Iranian president's 2nd term endorsed
Iran's supreme leader bestowed his formal endorsement on Mahmoud Ahmadinejad's second term as president on Monday but withheld a powerful symbolic gesture — the kisses and close embrace that portrayed their bond four years ago.
The awkward and halting moment came when Ahmadinejad leaned forward to kiss Ayatollah Ali Khamenei. But the supreme leader raised his left hand and momentarily stopped Ahmadinejad, who spoke a few words and then kissed Khamenei's robe.
The uneasy body language reflected much of the political tension and collateral damage since the disputed June 12 election sent Iran into its worst internal unrest since the 1979 Islamic Revolution.
Ahmadinejad begins his next four-year term as a hugely polarizing figure: backed by the Islamic system but scorned by millions of opponents who claim the vote was rigged.
Khamenei, meanwhile, has been rattled for the first time by protesters questioning the near limitless power of the theocracy he controls.
Both now are battered and bound together against the pro-reform backlash. But it's still a potentially testy relationship.
Khamenei appeared to signal he is willing to stand by Ahmadinejad, as he has since the election, but that the supercharged political climate requires new sensitivities to public opinion.
Ahmadinejad also crossed a political line last month by resisting Khamenei's calls to dismiss a top aide, whom Ahmadinejad eventually dumped.
After Ahmadinejad's surprise election in 2005, Khamenei allowed him to kiss his hand in a show of profound loyalty. Then, Khamenei drew him close and kissed him on both cheeks with a benevolent smile. This time, Ahmadinejad moved toward Khamenei but was offered only the chance to kiss the leader's robe, a gesture of respect but far more restrained than four years ago.
"It's as if Khamenei was saying, 'Hey, listen. Don't think that we are this close team we once were,'" said Patrick Clawson, deputy director at the Washington Institute for Near East Policy.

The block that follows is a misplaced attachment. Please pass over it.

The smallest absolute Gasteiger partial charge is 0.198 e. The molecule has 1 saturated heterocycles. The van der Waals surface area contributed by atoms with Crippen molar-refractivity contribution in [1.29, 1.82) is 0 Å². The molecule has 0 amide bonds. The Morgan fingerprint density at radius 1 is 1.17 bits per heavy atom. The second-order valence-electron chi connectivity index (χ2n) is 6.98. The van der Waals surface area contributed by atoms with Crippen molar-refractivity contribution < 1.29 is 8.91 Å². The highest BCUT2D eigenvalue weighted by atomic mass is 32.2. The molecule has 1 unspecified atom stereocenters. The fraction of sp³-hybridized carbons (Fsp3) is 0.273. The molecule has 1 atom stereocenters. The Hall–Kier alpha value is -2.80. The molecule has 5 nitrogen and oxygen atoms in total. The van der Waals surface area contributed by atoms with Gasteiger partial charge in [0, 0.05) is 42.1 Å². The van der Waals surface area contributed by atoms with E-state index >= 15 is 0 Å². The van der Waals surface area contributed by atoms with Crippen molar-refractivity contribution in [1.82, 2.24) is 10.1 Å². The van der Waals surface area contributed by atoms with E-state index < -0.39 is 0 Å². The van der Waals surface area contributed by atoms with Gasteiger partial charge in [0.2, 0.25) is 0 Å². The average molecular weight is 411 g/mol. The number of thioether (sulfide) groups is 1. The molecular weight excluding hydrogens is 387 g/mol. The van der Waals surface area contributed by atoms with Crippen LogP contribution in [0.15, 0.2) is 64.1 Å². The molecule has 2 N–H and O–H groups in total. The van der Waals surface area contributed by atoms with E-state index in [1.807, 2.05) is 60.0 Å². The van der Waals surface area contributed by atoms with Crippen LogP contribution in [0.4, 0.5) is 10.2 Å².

The state Islamic Republic News Agency reported that Ahmadinejad had a cold, suggesting this could be the cause for the more cautious reception.
Notables missing from ceremony
Even the ceremony itself displayed Iran's seemingly unbridgeable rifts.
The list of no-shows was a roster of top critics of the election outcome and the fierce crackdowns. The absent included runner-up Mir Hossein Mousavi and another pro-reform candidate, Mahdi Karroubi, and two former presidents: Akbar Hashemi Rafsanjani and Mohammad Khatami.
Also missing were any members from the family of the patriarch of the Islamic Revolution, the late Ayatollah Ruhollah Khomeini, whose portrait looked over the hall in central Tehran.
Khomeini's relatives do not have high-profile political duties, but some have been critical of hard-liners in recent years.
Iran's main state TV channels did not have live coverage of the ceremony in an apparent effort by the Islamic rulers to avoid emphasizing the boycotts to domestic audiences. But Iran's state-funded channels in Arabic and English broadcast extensive images of Khamenei and Ahmadinejad — possibly seeking to display a sense of high-level solidarity on the international stage.
Ahmadinejad's next stop is to take the oath of office Wednesday in parliament, where many pro-reform lawmakers have echoed the claims of fraud in the election. Opposition groups could also use the occasion to rally another wave of marches and protests.
Sporadic clashes broke out late Monday in north Tehran after security forces boosted patrols, witnesses said. Later in the night, many of Ahmadinejad's opponents went on their rooftops and chanted, "Death to the dictator."
In remarks quoted on state TV, Khamenei gave no hint of any change in attitudes toward Ahmadinejad. He called the president "brave and hardworking" and described the election as a "golden page" in Iran's political history. Last week, Ahmadinejad sought to deflect claims of discord with the ruling establishment by saying his rapport with Khamenei is "like father and son."